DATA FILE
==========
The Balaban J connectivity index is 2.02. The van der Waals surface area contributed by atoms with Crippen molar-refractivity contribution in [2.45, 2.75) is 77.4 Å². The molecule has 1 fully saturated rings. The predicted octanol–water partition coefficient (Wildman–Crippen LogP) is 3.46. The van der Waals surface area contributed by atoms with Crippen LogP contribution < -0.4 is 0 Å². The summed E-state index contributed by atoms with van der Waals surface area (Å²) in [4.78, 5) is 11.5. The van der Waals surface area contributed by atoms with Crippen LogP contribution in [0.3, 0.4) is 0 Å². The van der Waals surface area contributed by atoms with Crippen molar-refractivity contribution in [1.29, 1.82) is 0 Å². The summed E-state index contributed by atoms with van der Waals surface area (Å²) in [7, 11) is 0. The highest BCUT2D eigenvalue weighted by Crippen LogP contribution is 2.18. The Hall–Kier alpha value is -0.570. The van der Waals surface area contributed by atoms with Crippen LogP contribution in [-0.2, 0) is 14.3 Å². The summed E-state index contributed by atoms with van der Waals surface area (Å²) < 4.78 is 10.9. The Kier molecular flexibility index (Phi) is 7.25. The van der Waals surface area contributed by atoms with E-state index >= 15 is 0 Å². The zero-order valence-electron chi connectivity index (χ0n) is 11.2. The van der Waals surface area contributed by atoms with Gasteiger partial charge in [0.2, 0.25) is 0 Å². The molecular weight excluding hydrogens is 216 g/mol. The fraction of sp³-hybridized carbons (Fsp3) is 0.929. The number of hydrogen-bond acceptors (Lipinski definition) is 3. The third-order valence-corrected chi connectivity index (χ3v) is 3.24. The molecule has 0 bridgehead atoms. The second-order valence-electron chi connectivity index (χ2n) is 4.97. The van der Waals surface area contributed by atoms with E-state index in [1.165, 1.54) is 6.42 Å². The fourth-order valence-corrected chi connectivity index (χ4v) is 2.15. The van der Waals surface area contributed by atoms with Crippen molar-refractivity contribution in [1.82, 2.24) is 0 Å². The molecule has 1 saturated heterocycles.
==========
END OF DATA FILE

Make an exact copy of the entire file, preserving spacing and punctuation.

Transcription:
The Balaban J connectivity index is 2.02. The van der Waals surface area contributed by atoms with Crippen molar-refractivity contribution in [2.45, 2.75) is 77.4 Å². The molecule has 1 fully saturated rings. The predicted octanol–water partition coefficient (Wildman–Crippen LogP) is 3.46. The van der Waals surface area contributed by atoms with Crippen LogP contribution < -0.4 is 0 Å². The summed E-state index contributed by atoms with van der Waals surface area (Å²) in [4.78, 5) is 11.5. The van der Waals surface area contributed by atoms with Crippen LogP contribution in [0.3, 0.4) is 0 Å². The van der Waals surface area contributed by atoms with Crippen molar-refractivity contribution in [1.29, 1.82) is 0 Å². The summed E-state index contributed by atoms with van der Waals surface area (Å²) in [7, 11) is 0. The highest BCUT2D eigenvalue weighted by Crippen LogP contribution is 2.18. The Hall–Kier alpha value is -0.570. The van der Waals surface area contributed by atoms with Crippen LogP contribution in [-0.2, 0) is 14.3 Å². The summed E-state index contributed by atoms with van der Waals surface area (Å²) < 4.78 is 10.9. The Kier molecular flexibility index (Phi) is 7.25. The van der Waals surface area contributed by atoms with E-state index >= 15 is 0 Å². The zero-order valence-electron chi connectivity index (χ0n) is 11.2. The van der Waals surface area contributed by atoms with Gasteiger partial charge in [0.2, 0.25) is 0 Å². The molecular weight excluding hydrogens is 216 g/mol. The fraction of sp³-hybridized carbons (Fsp3) is 0.929. The number of hydrogen-bond acceptors (Lipinski definition) is 3. The third-order valence-corrected chi connectivity index (χ3v) is 3.24. The molecule has 0 bridgehead atoms. The second-order valence-electron chi connectivity index (χ2n) is 4.97. The van der Waals surface area contributed by atoms with E-state index in [1.165, 1.54) is 6.42 Å². The fourth-order valence-corrected chi connectivity index (χ4v) is 2.15. The van der Waals surface area contributed by atoms with Crippen molar-refractivity contribution in [1.82, 2.24) is 0 Å². The molecule has 1 saturated heterocycles.